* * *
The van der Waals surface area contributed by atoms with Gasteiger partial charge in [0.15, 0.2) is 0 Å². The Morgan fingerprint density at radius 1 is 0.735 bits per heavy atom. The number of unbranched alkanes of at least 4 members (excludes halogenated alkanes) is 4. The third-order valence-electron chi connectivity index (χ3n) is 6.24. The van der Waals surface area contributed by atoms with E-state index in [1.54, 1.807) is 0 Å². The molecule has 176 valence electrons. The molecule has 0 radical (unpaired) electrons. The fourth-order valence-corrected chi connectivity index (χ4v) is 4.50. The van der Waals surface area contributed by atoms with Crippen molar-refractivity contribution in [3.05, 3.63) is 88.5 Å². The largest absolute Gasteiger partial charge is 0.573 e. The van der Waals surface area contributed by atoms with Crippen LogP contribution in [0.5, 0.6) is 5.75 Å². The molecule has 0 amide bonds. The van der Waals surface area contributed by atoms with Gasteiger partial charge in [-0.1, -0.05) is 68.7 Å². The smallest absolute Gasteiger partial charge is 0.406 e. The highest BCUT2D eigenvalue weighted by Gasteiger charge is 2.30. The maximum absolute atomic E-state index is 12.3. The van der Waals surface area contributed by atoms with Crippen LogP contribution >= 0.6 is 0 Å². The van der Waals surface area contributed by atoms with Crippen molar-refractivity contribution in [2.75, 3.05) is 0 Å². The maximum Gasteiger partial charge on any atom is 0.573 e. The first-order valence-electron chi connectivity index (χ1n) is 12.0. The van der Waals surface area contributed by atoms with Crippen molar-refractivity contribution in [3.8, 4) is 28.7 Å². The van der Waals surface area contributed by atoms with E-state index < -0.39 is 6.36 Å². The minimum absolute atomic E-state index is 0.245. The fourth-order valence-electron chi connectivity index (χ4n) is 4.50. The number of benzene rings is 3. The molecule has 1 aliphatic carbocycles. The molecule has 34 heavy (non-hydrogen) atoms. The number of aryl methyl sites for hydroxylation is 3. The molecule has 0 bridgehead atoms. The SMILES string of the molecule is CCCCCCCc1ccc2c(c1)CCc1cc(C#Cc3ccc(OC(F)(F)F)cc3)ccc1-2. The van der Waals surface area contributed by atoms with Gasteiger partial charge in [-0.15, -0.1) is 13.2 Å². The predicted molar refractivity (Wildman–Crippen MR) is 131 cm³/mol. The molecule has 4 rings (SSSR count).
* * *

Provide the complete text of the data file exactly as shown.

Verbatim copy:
The van der Waals surface area contributed by atoms with Gasteiger partial charge in [0.15, 0.2) is 0 Å². The Morgan fingerprint density at radius 1 is 0.735 bits per heavy atom. The number of unbranched alkanes of at least 4 members (excludes halogenated alkanes) is 4. The third-order valence-electron chi connectivity index (χ3n) is 6.24. The van der Waals surface area contributed by atoms with E-state index in [1.54, 1.807) is 0 Å². The molecule has 176 valence electrons. The molecule has 0 radical (unpaired) electrons. The fourth-order valence-corrected chi connectivity index (χ4v) is 4.50. The van der Waals surface area contributed by atoms with Crippen molar-refractivity contribution in [3.05, 3.63) is 88.5 Å². The largest absolute Gasteiger partial charge is 0.573 e. The van der Waals surface area contributed by atoms with Crippen LogP contribution in [0.5, 0.6) is 5.75 Å². The molecule has 0 amide bonds. The van der Waals surface area contributed by atoms with Gasteiger partial charge in [-0.1, -0.05) is 68.7 Å². The smallest absolute Gasteiger partial charge is 0.406 e. The highest BCUT2D eigenvalue weighted by Gasteiger charge is 2.30. The maximum absolute atomic E-state index is 12.3. The van der Waals surface area contributed by atoms with Crippen LogP contribution >= 0.6 is 0 Å². The van der Waals surface area contributed by atoms with Crippen molar-refractivity contribution in [2.75, 3.05) is 0 Å². The maximum Gasteiger partial charge on any atom is 0.573 e. The first-order valence-electron chi connectivity index (χ1n) is 12.0. The van der Waals surface area contributed by atoms with Crippen molar-refractivity contribution in [3.8, 4) is 28.7 Å². The van der Waals surface area contributed by atoms with E-state index < -0.39 is 6.36 Å². The minimum absolute atomic E-state index is 0.245. The fourth-order valence-electron chi connectivity index (χ4n) is 4.50. The number of benzene rings is 3. The molecule has 1 aliphatic carbocycles. The molecule has 34 heavy (non-hydrogen) atoms. The number of aryl methyl sites for hydroxylation is 3. The molecule has 0 bridgehead atoms. The SMILES string of the molecule is CCCCCCCc1ccc2c(c1)CCc1cc(C#Cc3ccc(OC(F)(F)F)cc3)ccc1-2. The van der Waals surface area contributed by atoms with Gasteiger partial charge in [-0.15, -0.1) is 13.2 Å². The predicted molar refractivity (Wildman–Crippen MR) is 131 cm³/mol. The molecule has 4 rings (SSSR count).